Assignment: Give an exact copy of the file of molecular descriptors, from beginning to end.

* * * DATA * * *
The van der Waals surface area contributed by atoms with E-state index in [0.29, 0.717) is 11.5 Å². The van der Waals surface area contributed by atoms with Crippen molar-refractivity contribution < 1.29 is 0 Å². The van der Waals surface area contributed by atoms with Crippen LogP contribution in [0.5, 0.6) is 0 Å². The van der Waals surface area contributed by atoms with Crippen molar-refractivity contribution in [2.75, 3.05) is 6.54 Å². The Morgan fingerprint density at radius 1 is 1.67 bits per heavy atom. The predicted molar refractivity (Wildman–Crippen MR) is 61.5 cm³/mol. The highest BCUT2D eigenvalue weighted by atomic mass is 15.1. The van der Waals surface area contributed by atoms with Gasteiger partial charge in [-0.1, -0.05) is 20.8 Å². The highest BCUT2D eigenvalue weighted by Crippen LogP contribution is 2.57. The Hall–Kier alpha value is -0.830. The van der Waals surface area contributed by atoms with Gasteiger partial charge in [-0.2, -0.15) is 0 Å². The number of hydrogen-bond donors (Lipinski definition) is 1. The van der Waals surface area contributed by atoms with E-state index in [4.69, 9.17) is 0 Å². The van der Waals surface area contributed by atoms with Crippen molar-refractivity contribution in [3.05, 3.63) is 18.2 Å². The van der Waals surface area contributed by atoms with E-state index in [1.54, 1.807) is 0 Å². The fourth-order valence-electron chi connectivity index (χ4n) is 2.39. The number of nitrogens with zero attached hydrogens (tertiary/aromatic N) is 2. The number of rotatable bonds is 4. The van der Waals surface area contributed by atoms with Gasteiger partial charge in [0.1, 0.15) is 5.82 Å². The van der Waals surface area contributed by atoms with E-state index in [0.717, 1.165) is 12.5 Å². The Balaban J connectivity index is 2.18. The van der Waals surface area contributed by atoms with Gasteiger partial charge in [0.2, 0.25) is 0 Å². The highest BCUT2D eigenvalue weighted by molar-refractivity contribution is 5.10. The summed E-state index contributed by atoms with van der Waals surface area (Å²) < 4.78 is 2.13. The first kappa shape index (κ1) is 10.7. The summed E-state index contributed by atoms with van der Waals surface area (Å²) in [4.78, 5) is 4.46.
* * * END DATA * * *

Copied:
The van der Waals surface area contributed by atoms with E-state index in [0.29, 0.717) is 11.5 Å². The van der Waals surface area contributed by atoms with Crippen molar-refractivity contribution < 1.29 is 0 Å². The van der Waals surface area contributed by atoms with Crippen LogP contribution in [0.5, 0.6) is 0 Å². The van der Waals surface area contributed by atoms with Crippen molar-refractivity contribution in [2.75, 3.05) is 6.54 Å². The Morgan fingerprint density at radius 1 is 1.67 bits per heavy atom. The predicted molar refractivity (Wildman–Crippen MR) is 61.5 cm³/mol. The highest BCUT2D eigenvalue weighted by atomic mass is 15.1. The van der Waals surface area contributed by atoms with Gasteiger partial charge in [-0.1, -0.05) is 20.8 Å². The highest BCUT2D eigenvalue weighted by Crippen LogP contribution is 2.57. The Hall–Kier alpha value is -0.830. The van der Waals surface area contributed by atoms with Gasteiger partial charge in [-0.2, -0.15) is 0 Å². The number of hydrogen-bond donors (Lipinski definition) is 1. The van der Waals surface area contributed by atoms with E-state index in [4.69, 9.17) is 0 Å². The van der Waals surface area contributed by atoms with Crippen molar-refractivity contribution in [3.05, 3.63) is 18.2 Å². The van der Waals surface area contributed by atoms with E-state index in [1.54, 1.807) is 0 Å². The fourth-order valence-electron chi connectivity index (χ4n) is 2.39. The number of nitrogens with zero attached hydrogens (tertiary/aromatic N) is 2. The number of rotatable bonds is 4. The van der Waals surface area contributed by atoms with Gasteiger partial charge in [0.1, 0.15) is 5.82 Å². The van der Waals surface area contributed by atoms with E-state index in [0.717, 1.165) is 12.5 Å². The Balaban J connectivity index is 2.18. The van der Waals surface area contributed by atoms with Gasteiger partial charge in [0.2, 0.25) is 0 Å². The highest BCUT2D eigenvalue weighted by molar-refractivity contribution is 5.10. The summed E-state index contributed by atoms with van der Waals surface area (Å²) < 4.78 is 2.13. The first kappa shape index (κ1) is 10.7. The summed E-state index contributed by atoms with van der Waals surface area (Å²) in [4.78, 5) is 4.46.